A couple of inspirational pensioners from Somerset are setting the pace and an example with their respective fundraising efforts.
98 year-old Owen Hillier is walking 100 metres every day until the end of the lockdown for Dorothy House hospice care.
And Joanna Stevens has completed a marathon in her own back garden to raise funds for Save the Children's coronavirus appeal.
Dad has always done things for charity and the community and this was something he felt he could offer. He’s partially sighted but still pretty mobile. This is really up his street.
When I got an email from Save the Children about the terrible difficulties families are facing here in the UK as a result of the Coronavirus crisis, I knew I had to do something.
OWEN HILLIER'S STORY
Owen, a World War 2 veteran from Nunney in Somerset, has already raised more than £2,750 and counting [Thurs, 16 April].
He started his challenge on Easter Sunday - one week after his birthday - when he heard about the hospice's appeal for emergency funds.
Owen has been awarded an MBE for his services to the community, and was a member of the air force service police for Bomber Command in Kilmington, East Devon.
Listen to what Owen has to say:
Mr Hillier's heroic efforts - and age - are very similar to those of Captain Tom Moore, who has completed 100 laps of his garden and raised more than £12m for NHS charities.
It will take Owen a lot longer, and a a great deal more walking, to raise anywhere near as many funds, but Dorothy House are certainly grateful for his ongoing contribution.
Owen is an inspiration! We are humbled by his commitment to ‘step up’ for the hospice at this time. WWII was an unprecedented time in our history and during this time he served his country; today, at another extraordinary time in history, his support will help us meet the needs of our community as we play our part to face this pandemic head on.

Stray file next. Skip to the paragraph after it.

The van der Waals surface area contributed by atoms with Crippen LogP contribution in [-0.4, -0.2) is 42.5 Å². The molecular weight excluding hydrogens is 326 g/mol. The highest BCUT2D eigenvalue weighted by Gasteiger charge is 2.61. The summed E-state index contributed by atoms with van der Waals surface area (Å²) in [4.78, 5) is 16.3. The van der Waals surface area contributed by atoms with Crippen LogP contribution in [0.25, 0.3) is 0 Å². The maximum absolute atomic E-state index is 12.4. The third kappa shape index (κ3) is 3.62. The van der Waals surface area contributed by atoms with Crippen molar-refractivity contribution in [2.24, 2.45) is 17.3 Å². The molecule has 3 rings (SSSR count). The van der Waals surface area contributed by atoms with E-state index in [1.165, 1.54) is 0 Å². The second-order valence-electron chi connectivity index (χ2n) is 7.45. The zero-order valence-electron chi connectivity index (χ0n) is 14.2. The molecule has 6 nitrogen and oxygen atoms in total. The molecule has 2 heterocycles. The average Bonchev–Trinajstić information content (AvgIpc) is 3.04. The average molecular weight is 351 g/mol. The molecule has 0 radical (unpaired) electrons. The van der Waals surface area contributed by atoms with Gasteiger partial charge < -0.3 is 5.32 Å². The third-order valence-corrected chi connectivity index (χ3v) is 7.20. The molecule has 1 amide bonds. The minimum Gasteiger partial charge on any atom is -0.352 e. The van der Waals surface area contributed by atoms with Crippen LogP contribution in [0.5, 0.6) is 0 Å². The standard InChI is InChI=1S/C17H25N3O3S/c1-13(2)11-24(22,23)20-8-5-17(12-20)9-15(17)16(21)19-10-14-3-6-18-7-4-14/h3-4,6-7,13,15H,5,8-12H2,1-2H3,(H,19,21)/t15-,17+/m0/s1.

JOANNA STEVENS' STORY
73-year-old grandmother of two Joanna Stevens, from West Bradley near Glastonbury, managed 234 laps of her Somerset garden in the hot Easter weekend weather.
Despite ‘dodgy knees’ and suffering from asthma, Mrs Stevens walked 16 miles on Good Friday and finished the remaining 10 miles by Saturday lunchtime.
She picked up a blister and raised more than £2,000 along the way.
I did think I was going to melt at times. The only injury was a big blister on the sole of my foot. I dealt with it and carried on walking - grabbing a few overgrown weeds en route. I did make one slight diversion though, which was via the freezer in the garage where I remembered there were some mini ice creams. I’m a mother and grandmother: I can multitask - walk and eat at the same time!
The number of steps Joanna took to complete her challenge.
Joanna’s tenacity is inspiring and we’re really grateful that she set herself this challenge and completed it. Even before the Coronavirus outbreak, four million children lived in poverty in the UK and we can’t let this number rise.